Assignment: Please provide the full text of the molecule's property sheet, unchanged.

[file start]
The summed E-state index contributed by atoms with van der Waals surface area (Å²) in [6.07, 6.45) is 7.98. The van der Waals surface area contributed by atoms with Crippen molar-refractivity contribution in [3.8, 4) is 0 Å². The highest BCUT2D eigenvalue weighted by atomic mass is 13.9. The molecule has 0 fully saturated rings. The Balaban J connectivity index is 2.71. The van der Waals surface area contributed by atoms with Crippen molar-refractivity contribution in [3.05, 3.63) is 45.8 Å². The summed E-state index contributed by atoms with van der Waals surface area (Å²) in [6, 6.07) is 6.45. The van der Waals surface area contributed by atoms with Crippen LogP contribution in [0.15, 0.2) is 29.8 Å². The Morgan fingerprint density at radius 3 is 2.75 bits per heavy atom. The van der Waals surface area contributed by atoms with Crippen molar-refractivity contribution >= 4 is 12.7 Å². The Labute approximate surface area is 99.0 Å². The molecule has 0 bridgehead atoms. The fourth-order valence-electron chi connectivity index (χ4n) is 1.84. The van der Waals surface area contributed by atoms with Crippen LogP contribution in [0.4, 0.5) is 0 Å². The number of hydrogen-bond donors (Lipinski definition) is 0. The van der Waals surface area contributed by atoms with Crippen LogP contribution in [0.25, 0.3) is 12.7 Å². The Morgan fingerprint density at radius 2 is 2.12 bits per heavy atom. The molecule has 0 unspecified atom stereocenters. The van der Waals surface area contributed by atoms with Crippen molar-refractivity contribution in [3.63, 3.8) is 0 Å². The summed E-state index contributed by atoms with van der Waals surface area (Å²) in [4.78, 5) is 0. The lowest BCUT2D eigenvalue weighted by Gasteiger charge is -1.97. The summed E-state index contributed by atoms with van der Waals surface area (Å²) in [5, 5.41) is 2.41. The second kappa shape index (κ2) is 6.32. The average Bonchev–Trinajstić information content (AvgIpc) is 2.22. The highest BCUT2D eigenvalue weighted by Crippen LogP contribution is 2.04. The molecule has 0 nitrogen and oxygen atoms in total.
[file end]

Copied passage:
The summed E-state index contributed by atoms with van der Waals surface area (Å²) in [6.07, 6.45) is 7.98. The van der Waals surface area contributed by atoms with Crippen molar-refractivity contribution in [3.8, 4) is 0 Å². The highest BCUT2D eigenvalue weighted by atomic mass is 13.9. The molecule has 0 fully saturated rings. The Balaban J connectivity index is 2.71. The van der Waals surface area contributed by atoms with Crippen molar-refractivity contribution in [3.05, 3.63) is 45.8 Å². The summed E-state index contributed by atoms with van der Waals surface area (Å²) in [6, 6.07) is 6.45. The van der Waals surface area contributed by atoms with Crippen LogP contribution in [0.15, 0.2) is 29.8 Å². The Morgan fingerprint density at radius 3 is 2.75 bits per heavy atom. The van der Waals surface area contributed by atoms with Crippen molar-refractivity contribution >= 4 is 12.7 Å². The Labute approximate surface area is 99.0 Å². The molecule has 0 bridgehead atoms. The fourth-order valence-electron chi connectivity index (χ4n) is 1.84. The van der Waals surface area contributed by atoms with Crippen LogP contribution in [0.4, 0.5) is 0 Å². The number of hydrogen-bond donors (Lipinski definition) is 0. The van der Waals surface area contributed by atoms with Crippen LogP contribution in [0.25, 0.3) is 12.7 Å². The Morgan fingerprint density at radius 2 is 2.12 bits per heavy atom. The molecule has 0 unspecified atom stereocenters. The van der Waals surface area contributed by atoms with Crippen molar-refractivity contribution in [3.63, 3.8) is 0 Å². The summed E-state index contributed by atoms with van der Waals surface area (Å²) in [4.78, 5) is 0. The lowest BCUT2D eigenvalue weighted by Gasteiger charge is -1.97. The summed E-state index contributed by atoms with van der Waals surface area (Å²) in [5, 5.41) is 2.41. The second kappa shape index (κ2) is 6.32. The average Bonchev–Trinajstić information content (AvgIpc) is 2.22. The highest BCUT2D eigenvalue weighted by Crippen LogP contribution is 2.04. The molecule has 0 nitrogen and oxygen atoms in total.